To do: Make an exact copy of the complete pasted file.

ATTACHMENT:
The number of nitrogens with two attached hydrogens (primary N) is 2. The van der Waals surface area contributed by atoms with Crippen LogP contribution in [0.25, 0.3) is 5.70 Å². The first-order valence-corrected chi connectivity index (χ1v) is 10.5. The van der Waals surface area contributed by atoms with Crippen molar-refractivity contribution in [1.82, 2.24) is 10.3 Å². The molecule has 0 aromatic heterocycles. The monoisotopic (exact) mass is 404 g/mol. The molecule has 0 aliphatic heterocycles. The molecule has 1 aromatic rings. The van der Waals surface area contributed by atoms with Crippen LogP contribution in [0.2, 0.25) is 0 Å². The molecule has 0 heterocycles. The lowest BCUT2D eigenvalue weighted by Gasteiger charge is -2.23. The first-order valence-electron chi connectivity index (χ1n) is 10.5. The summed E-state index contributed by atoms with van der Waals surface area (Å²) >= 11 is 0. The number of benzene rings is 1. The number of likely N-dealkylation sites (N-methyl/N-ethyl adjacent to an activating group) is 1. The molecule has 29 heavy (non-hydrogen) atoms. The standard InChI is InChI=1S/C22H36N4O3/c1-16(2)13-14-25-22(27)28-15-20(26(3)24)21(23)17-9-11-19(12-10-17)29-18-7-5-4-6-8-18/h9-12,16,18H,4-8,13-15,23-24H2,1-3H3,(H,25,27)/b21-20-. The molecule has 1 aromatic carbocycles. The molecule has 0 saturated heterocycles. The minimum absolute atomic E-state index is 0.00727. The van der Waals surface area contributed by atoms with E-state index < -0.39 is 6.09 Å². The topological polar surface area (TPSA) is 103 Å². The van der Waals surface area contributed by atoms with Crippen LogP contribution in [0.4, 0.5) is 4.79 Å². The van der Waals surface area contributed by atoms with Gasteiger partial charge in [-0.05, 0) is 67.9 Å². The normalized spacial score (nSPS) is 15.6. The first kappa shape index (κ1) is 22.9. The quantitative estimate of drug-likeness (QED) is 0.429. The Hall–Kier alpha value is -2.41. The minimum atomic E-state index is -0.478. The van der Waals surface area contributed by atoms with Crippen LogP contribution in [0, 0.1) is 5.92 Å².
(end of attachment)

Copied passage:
The number of nitrogens with two attached hydrogens (primary N) is 2. The van der Waals surface area contributed by atoms with Crippen LogP contribution in [0.25, 0.3) is 5.70 Å². The first-order valence-corrected chi connectivity index (χ1v) is 10.5. The van der Waals surface area contributed by atoms with Crippen molar-refractivity contribution in [1.82, 2.24) is 10.3 Å². The molecule has 0 aromatic heterocycles. The monoisotopic (exact) mass is 404 g/mol. The molecule has 0 aliphatic heterocycles. The molecule has 1 aromatic rings. The van der Waals surface area contributed by atoms with Crippen LogP contribution in [0.2, 0.25) is 0 Å². The molecule has 0 heterocycles. The lowest BCUT2D eigenvalue weighted by Gasteiger charge is -2.23. The first-order valence-electron chi connectivity index (χ1n) is 10.5. The summed E-state index contributed by atoms with van der Waals surface area (Å²) >= 11 is 0. The number of benzene rings is 1. The number of likely N-dealkylation sites (N-methyl/N-ethyl adjacent to an activating group) is 1. The molecule has 29 heavy (non-hydrogen) atoms. The standard InChI is InChI=1S/C22H36N4O3/c1-16(2)13-14-25-22(27)28-15-20(26(3)24)21(23)17-9-11-19(12-10-17)29-18-7-5-4-6-8-18/h9-12,16,18H,4-8,13-15,23-24H2,1-3H3,(H,25,27)/b21-20-. The molecule has 1 aromatic carbocycles. The molecule has 0 saturated heterocycles. The minimum absolute atomic E-state index is 0.00727. The van der Waals surface area contributed by atoms with E-state index < -0.39 is 6.09 Å². The topological polar surface area (TPSA) is 103 Å². The van der Waals surface area contributed by atoms with Crippen LogP contribution in [0.4, 0.5) is 4.79 Å². The van der Waals surface area contributed by atoms with Gasteiger partial charge in [-0.05, 0) is 67.9 Å². The normalized spacial score (nSPS) is 15.6. The first kappa shape index (κ1) is 22.9. The quantitative estimate of drug-likeness (QED) is 0.429. The Hall–Kier alpha value is -2.41. The minimum atomic E-state index is -0.478. The van der Waals surface area contributed by atoms with Crippen LogP contribution in [0, 0.1) is 5.92 Å².